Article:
The Lord Who Relents – Exodus 32:7-14

by Roger McCay
29 September 2019
Sermon Passage: Exodus 32:7-14
Link to Audio Version

The Scriptures, both the Old and New Testament, provide us a picture of God’s character and the nature of his dealings with mankind. Repeatedly, the Lord’s character is revealed as consistent and unchanging. He is a God of perfect justice. Yet, he is also a God of perfect mercy and grace. There is a tension in this.

We see this tension starkly portrayed, along with its resolution, in Exodus 32:1-14. Indeed, this passage is critical to our biblical studies. J. Clinton McCann, in an article on this passage, states its importance. He writes:

Exodus 32:1-14, along with the larger narrative which it introduces (Exod. 32-34), is fundamental for understanding the Book of Exodus, the Pentateuch, the entire Old Testament, and indeed, the New Testament and the whole history of God’s dealing with humanity.[1]

“Fundamental for understanding … God’s dealing with humanity.” The clear testimony of the Scriptures is that mankind is fallen, guilty, and exposed before God—justly deserving his wrath. Yet, despite our sinfulness, God extends mercy to his people.

Exodus 32:7-14 comes immediately on the heels of the terrible sin of the Israelites—God’s chosen people—when they made and worshipped the golden-calf. Only a short time before the golden-calf incident, when, God himself had addressed the people from the mountain, giving them the Ten Commandments (Ex. 19-20), the people had even agreed to all that God commanded of them, affirming his covenant with them in chapter 24:7. Yet, here they were, just a short time later in Chapter 32, deliberately violating the first three commandments, and doing so in raucous celebration.

They rejected the living and true God, as he had revealed himself, replacing him with their own idea of what God should be—violating the first commandment. They had a graven image crafted specifically for their worship—a golden calf—and its image was shaped to fit their idea of what God should be. They then worshiped and sacrificed to it—violating the second commandment along with the first. They even went so far as ascribing the very holy name of the Lord, along with the works that the Lord himself had accomplished, to this golden-calf—violating the third commandment.

The Lord’s words in vv. 7-9 describes the nature of their sin in his eyes. Verses 7-9:

And the Lord said to Moses, “Go down, for your people, whom you brought up out of the land of Egypt, have corrupted themselves. They have turned aside quickly out of the way that I commanded them. They have made for themselves a golden calf and have worshiped it and sacrificed to it and said, ‘These are your gods, O Israel, who brought you up out of the land of Egypt!’ ” And the Lord said to Moses, “I have seen this people, and behold, it is a stiff-necked people.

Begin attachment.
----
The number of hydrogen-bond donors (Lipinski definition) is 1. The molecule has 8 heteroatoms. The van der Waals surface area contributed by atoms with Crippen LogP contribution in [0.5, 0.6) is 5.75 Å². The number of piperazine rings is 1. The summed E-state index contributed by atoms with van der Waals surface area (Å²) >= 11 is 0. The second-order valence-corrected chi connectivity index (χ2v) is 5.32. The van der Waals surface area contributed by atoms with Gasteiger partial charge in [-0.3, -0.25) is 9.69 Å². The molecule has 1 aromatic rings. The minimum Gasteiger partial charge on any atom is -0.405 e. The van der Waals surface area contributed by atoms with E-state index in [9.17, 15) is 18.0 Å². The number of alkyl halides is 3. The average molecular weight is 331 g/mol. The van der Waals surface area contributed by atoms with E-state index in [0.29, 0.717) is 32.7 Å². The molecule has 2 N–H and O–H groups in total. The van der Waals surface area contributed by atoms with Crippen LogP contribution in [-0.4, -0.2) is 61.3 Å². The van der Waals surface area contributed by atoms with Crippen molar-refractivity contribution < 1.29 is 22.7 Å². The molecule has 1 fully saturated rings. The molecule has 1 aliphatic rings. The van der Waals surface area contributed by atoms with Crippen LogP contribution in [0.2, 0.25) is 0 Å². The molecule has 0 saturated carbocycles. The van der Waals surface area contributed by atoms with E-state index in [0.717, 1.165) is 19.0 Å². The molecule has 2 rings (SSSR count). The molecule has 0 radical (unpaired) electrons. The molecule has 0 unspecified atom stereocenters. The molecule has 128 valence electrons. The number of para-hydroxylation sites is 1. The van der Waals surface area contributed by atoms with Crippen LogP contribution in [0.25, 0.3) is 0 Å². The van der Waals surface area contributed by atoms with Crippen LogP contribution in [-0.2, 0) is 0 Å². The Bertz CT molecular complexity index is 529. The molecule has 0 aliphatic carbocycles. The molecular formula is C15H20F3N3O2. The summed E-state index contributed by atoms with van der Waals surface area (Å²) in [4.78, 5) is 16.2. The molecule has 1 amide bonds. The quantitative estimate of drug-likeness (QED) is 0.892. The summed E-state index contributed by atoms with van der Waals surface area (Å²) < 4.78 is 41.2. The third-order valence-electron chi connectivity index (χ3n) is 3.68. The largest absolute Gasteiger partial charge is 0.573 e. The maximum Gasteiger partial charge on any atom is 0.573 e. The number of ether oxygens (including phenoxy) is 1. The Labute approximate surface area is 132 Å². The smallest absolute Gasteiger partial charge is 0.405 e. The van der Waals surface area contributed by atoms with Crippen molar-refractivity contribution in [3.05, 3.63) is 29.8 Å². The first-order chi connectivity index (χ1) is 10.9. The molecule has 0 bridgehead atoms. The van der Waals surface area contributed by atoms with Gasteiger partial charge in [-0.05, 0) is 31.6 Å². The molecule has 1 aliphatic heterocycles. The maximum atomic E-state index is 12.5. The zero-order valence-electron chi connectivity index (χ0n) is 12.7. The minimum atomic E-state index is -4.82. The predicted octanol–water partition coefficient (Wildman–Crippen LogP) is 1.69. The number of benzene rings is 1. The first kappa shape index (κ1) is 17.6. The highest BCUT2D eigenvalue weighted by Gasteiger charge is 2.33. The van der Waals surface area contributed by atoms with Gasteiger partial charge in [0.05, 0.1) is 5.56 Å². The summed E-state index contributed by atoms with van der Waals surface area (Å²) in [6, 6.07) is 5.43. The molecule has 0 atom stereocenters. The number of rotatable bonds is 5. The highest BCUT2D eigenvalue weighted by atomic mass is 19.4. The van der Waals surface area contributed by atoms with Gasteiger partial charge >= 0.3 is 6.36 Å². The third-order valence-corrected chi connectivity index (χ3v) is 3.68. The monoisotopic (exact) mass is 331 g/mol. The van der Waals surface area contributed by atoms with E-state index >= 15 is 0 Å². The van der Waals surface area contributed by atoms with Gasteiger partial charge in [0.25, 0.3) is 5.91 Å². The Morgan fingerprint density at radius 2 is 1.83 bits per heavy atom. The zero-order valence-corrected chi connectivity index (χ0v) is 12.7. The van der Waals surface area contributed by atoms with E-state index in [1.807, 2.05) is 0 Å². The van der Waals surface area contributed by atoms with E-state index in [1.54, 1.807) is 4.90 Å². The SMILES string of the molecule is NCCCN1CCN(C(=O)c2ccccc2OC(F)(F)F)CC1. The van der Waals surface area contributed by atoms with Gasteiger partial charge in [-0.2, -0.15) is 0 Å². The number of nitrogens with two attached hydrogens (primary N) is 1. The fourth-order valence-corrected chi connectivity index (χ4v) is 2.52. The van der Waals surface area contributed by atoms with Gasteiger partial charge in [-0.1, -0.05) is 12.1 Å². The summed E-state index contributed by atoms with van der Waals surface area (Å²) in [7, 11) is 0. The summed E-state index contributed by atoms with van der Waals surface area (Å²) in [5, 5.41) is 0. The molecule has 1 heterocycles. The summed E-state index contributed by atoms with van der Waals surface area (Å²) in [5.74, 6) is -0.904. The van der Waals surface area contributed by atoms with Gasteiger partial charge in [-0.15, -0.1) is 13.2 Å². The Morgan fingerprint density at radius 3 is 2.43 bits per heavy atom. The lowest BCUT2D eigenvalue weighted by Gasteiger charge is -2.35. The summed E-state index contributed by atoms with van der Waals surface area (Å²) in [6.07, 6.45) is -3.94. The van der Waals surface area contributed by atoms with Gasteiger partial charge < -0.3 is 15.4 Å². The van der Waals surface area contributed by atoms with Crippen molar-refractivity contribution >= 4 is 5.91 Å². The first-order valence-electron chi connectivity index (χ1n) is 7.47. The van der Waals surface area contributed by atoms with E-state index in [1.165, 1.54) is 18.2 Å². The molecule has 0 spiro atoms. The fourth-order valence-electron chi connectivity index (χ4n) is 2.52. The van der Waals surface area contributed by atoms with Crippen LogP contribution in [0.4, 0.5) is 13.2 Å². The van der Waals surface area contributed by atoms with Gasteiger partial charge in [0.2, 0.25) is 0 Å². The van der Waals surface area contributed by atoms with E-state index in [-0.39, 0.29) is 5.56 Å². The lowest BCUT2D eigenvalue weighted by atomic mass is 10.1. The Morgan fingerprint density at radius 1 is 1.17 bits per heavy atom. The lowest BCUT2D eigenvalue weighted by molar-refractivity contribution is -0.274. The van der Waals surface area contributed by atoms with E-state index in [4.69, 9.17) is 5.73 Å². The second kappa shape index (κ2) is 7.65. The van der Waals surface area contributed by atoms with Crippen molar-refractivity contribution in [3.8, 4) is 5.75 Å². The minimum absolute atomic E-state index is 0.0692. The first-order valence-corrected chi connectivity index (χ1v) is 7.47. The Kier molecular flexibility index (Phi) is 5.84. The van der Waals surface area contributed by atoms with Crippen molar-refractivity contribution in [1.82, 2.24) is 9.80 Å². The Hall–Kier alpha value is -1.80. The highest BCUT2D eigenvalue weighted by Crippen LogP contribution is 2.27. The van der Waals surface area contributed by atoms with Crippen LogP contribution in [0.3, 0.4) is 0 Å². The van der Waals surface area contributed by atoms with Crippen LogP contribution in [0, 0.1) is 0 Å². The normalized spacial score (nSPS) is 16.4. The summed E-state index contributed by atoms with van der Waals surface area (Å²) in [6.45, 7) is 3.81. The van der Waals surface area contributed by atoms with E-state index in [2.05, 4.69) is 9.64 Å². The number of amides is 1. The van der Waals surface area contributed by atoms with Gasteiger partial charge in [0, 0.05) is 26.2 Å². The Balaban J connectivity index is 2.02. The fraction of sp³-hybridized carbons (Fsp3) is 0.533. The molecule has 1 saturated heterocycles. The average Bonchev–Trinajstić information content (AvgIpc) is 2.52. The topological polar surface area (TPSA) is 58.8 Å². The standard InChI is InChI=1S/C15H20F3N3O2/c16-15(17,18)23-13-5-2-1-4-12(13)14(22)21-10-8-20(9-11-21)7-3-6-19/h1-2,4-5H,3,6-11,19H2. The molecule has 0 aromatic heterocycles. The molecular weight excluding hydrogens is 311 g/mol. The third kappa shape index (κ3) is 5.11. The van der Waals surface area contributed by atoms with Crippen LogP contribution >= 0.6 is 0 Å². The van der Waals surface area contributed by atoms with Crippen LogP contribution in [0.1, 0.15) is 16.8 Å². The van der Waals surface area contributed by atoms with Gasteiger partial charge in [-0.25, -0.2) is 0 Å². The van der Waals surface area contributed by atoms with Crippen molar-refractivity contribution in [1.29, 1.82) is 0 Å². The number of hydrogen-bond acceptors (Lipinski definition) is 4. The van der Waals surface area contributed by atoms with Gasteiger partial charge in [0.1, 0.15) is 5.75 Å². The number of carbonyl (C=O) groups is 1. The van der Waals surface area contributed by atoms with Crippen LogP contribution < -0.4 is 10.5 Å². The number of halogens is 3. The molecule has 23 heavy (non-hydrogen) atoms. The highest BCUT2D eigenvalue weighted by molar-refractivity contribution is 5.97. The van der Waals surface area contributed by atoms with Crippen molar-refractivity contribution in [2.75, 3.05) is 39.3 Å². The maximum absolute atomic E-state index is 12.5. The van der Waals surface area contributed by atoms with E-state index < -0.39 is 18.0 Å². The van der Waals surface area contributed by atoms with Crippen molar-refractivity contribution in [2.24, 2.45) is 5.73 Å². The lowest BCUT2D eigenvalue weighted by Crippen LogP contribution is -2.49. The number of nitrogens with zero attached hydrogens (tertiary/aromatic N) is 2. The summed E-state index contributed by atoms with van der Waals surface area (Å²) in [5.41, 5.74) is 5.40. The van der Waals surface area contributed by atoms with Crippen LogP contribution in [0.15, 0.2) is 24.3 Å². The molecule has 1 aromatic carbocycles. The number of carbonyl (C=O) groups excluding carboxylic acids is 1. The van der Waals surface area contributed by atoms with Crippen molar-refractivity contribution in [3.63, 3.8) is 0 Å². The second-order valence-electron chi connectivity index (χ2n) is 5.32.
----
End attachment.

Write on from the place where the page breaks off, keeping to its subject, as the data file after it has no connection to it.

Because of their sin, their quickly abandoning the way the Lord had commanded them to follow, the Lord distances himself from the people, signified by his reference of them to Moses as being “your people” rather than “his people.”

Such distancing makes perfect sense, as the people had rejected the Lord for a golden-calf. In their rejection, they abandoned the Lord’s way, violating the Covenant. The Lord describes their condition as being “corrupted,” perverted. They had evilly twisted away from the righteousness path against their master. Hence, this rebellion merits them the description of being a “stiff-necked” people. You may remember Stephen, in his final speech, using this term when we studied Acts 7 a few weeks ago. The term is one used for an animal that will not obey the reins to go the direction its master wants it to go, but keeps its neck stiff in order to follow its own way. So it was with them.

Now, it’s really easy to beat the Israelites up over their sin when we study this passage here in Ex. 32. And sure, they were way out of line—no question. But, we mustn’t be too hasty to point the finger in condemnation, for many fingers point right back at us. Every single one of us here today has violated God’s commands. This is the universal lot of man. Romans 3:10-12: “None is righteous, no, not one; no one understands; no one seeks for God. All have turned aside; together they have become worthless; no one does good, not even one.”

Even Christians, disciples of Christ, God’s chosen people who have entered into the covenant with the Lord, and those grafted onto the tree of true Israel (Rom. 11), we stray from the path of righteousness, each of us going our own way into sin. It is a constant struggle to stay faithful following after Christ. McCann states how for us, in solidarity with the Israelites in the desert, “Calf-making is a persistent temptation. We, no less than Israel, are constantly attempting to have God on our terms rather than God’s terms.”[2]